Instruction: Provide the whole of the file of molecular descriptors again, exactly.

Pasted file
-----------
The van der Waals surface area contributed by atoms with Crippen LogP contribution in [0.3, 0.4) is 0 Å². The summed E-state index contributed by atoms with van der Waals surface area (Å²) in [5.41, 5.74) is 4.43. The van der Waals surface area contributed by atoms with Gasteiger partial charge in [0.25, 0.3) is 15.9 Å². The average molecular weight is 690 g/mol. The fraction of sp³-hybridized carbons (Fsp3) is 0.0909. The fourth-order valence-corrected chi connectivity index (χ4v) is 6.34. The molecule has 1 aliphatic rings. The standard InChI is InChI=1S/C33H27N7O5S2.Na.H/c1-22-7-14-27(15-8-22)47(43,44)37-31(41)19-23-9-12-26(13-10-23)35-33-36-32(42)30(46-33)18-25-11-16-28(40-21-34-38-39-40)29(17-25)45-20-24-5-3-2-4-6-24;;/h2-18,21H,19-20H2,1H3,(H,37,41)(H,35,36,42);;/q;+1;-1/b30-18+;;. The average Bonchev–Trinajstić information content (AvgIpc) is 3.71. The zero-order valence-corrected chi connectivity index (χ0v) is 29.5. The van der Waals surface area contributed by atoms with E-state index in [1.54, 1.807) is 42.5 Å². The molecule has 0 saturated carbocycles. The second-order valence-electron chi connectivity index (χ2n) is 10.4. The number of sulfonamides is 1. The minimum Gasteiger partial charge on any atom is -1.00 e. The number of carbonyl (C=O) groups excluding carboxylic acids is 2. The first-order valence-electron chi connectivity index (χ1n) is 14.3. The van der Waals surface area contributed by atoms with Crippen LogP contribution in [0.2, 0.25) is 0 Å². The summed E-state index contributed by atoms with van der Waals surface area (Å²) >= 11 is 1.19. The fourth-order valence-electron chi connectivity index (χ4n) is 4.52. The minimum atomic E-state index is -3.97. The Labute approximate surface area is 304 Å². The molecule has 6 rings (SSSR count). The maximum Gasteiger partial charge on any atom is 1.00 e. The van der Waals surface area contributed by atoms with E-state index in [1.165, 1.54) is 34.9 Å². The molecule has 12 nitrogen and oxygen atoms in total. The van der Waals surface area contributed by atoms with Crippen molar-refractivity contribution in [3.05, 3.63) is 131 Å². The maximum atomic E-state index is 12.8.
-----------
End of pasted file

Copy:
The van der Waals surface area contributed by atoms with Crippen LogP contribution in [0.3, 0.4) is 0 Å². The summed E-state index contributed by atoms with van der Waals surface area (Å²) in [5.41, 5.74) is 4.43. The van der Waals surface area contributed by atoms with Gasteiger partial charge in [0.25, 0.3) is 15.9 Å². The average molecular weight is 690 g/mol. The fraction of sp³-hybridized carbons (Fsp3) is 0.0909. The fourth-order valence-corrected chi connectivity index (χ4v) is 6.34. The molecule has 1 aliphatic rings. The standard InChI is InChI=1S/C33H27N7O5S2.Na.H/c1-22-7-14-27(15-8-22)47(43,44)37-31(41)19-23-9-12-26(13-10-23)35-33-36-32(42)30(46-33)18-25-11-16-28(40-21-34-38-39-40)29(17-25)45-20-24-5-3-2-4-6-24;;/h2-18,21H,19-20H2,1H3,(H,37,41)(H,35,36,42);;/q;+1;-1/b30-18+;;. The average Bonchev–Trinajstić information content (AvgIpc) is 3.71. The zero-order valence-corrected chi connectivity index (χ0v) is 29.5. The van der Waals surface area contributed by atoms with E-state index in [1.54, 1.807) is 42.5 Å². The molecule has 0 saturated carbocycles. The second-order valence-electron chi connectivity index (χ2n) is 10.4. The number of sulfonamides is 1. The minimum Gasteiger partial charge on any atom is -1.00 e. The number of carbonyl (C=O) groups excluding carboxylic acids is 2. The first-order valence-electron chi connectivity index (χ1n) is 14.3. The van der Waals surface area contributed by atoms with Crippen LogP contribution in [0.2, 0.25) is 0 Å². The summed E-state index contributed by atoms with van der Waals surface area (Å²) >= 11 is 1.19. The fourth-order valence-electron chi connectivity index (χ4n) is 4.52. The minimum atomic E-state index is -3.97. The Labute approximate surface area is 304 Å². The molecule has 6 rings (SSSR count). The maximum Gasteiger partial charge on any atom is 1.00 e. The van der Waals surface area contributed by atoms with E-state index in [1.165, 1.54) is 34.9 Å². The molecule has 12 nitrogen and oxygen atoms in total. The van der Waals surface area contributed by atoms with Crippen molar-refractivity contribution in [3.05, 3.63) is 131 Å². The maximum atomic E-state index is 12.8.